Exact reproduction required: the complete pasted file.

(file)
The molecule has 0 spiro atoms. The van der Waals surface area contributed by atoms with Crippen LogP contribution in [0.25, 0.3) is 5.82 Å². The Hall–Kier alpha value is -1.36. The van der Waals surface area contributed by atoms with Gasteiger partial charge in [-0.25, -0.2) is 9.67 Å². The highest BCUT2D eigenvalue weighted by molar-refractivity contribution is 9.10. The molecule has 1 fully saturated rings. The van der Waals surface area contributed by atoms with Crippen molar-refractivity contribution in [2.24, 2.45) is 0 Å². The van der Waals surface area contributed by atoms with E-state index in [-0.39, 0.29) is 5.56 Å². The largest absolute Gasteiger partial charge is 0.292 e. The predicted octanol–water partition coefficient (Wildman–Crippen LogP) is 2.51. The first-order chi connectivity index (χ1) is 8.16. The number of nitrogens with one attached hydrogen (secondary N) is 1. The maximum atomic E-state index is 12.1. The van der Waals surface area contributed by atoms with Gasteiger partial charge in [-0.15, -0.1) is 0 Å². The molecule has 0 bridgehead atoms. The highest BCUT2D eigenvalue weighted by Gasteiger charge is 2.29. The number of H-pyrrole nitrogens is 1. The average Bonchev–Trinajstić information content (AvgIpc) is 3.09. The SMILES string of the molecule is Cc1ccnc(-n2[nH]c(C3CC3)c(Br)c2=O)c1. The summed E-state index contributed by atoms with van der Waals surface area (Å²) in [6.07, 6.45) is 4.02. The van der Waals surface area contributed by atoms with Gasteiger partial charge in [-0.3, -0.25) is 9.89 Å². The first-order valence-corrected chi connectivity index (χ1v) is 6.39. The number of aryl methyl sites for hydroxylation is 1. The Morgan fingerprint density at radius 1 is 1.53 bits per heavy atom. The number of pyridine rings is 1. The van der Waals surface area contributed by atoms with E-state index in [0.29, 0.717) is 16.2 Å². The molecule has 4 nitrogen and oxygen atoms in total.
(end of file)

The molecule has 0 spiro atoms. The van der Waals surface area contributed by atoms with Crippen LogP contribution in [0.25, 0.3) is 5.82 Å². The Hall–Kier alpha value is -1.36. The van der Waals surface area contributed by atoms with Gasteiger partial charge in [-0.25, -0.2) is 9.67 Å². The highest BCUT2D eigenvalue weighted by molar-refractivity contribution is 9.10. The molecule has 1 fully saturated rings. The van der Waals surface area contributed by atoms with Crippen molar-refractivity contribution in [2.24, 2.45) is 0 Å². The van der Waals surface area contributed by atoms with E-state index in [-0.39, 0.29) is 5.56 Å². The largest absolute Gasteiger partial charge is 0.292 e. The predicted octanol–water partition coefficient (Wildman–Crippen LogP) is 2.51. The first-order chi connectivity index (χ1) is 8.16. The number of nitrogens with one attached hydrogen (secondary N) is 1. The maximum atomic E-state index is 12.1. The van der Waals surface area contributed by atoms with Gasteiger partial charge in [-0.15, -0.1) is 0 Å². The molecule has 0 bridgehead atoms. The highest BCUT2D eigenvalue weighted by Gasteiger charge is 2.29. The number of H-pyrrole nitrogens is 1. The average Bonchev–Trinajstić information content (AvgIpc) is 3.09. The SMILES string of the molecule is Cc1ccnc(-n2[nH]c(C3CC3)c(Br)c2=O)c1. The summed E-state index contributed by atoms with van der Waals surface area (Å²) in [6.07, 6.45) is 4.02. The van der Waals surface area contributed by atoms with Gasteiger partial charge in [-0.3, -0.25) is 9.89 Å². The first-order valence-corrected chi connectivity index (χ1v) is 6.39. The number of aryl methyl sites for hydroxylation is 1. The Morgan fingerprint density at radius 1 is 1.53 bits per heavy atom. The number of pyridine rings is 1. The van der Waals surface area contributed by atoms with E-state index in [0.29, 0.717) is 16.2 Å². The molecule has 4 nitrogen and oxygen atoms in total.